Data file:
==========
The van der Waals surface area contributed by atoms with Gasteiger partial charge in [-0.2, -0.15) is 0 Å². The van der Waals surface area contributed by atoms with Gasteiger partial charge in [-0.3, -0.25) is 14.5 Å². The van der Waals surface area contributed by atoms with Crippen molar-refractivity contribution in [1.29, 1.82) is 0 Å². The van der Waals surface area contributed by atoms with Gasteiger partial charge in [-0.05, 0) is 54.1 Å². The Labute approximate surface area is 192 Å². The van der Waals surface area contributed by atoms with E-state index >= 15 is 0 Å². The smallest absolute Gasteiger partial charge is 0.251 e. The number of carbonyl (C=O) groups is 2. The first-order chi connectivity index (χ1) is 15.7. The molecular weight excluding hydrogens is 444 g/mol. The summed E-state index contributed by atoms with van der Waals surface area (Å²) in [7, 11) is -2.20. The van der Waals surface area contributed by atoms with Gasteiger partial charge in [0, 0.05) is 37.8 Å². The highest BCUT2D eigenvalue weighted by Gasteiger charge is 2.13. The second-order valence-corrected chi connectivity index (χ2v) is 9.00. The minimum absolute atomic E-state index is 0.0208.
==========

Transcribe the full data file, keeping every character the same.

The van der Waals surface area contributed by atoms with Gasteiger partial charge in [-0.2, -0.15) is 0 Å². The van der Waals surface area contributed by atoms with Gasteiger partial charge in [-0.3, -0.25) is 14.5 Å². The van der Waals surface area contributed by atoms with Crippen molar-refractivity contribution in [1.29, 1.82) is 0 Å². The van der Waals surface area contributed by atoms with Gasteiger partial charge in [-0.05, 0) is 54.1 Å². The Labute approximate surface area is 192 Å². The van der Waals surface area contributed by atoms with E-state index >= 15 is 0 Å². The smallest absolute Gasteiger partial charge is 0.251 e. The number of carbonyl (C=O) groups is 2. The first-order chi connectivity index (χ1) is 15.7. The molecular weight excluding hydrogens is 444 g/mol. The summed E-state index contributed by atoms with van der Waals surface area (Å²) in [7, 11) is -2.20. The van der Waals surface area contributed by atoms with Gasteiger partial charge in [0, 0.05) is 37.8 Å². The highest BCUT2D eigenvalue weighted by Gasteiger charge is 2.13. The second-order valence-corrected chi connectivity index (χ2v) is 9.00. The minimum absolute atomic E-state index is 0.0208.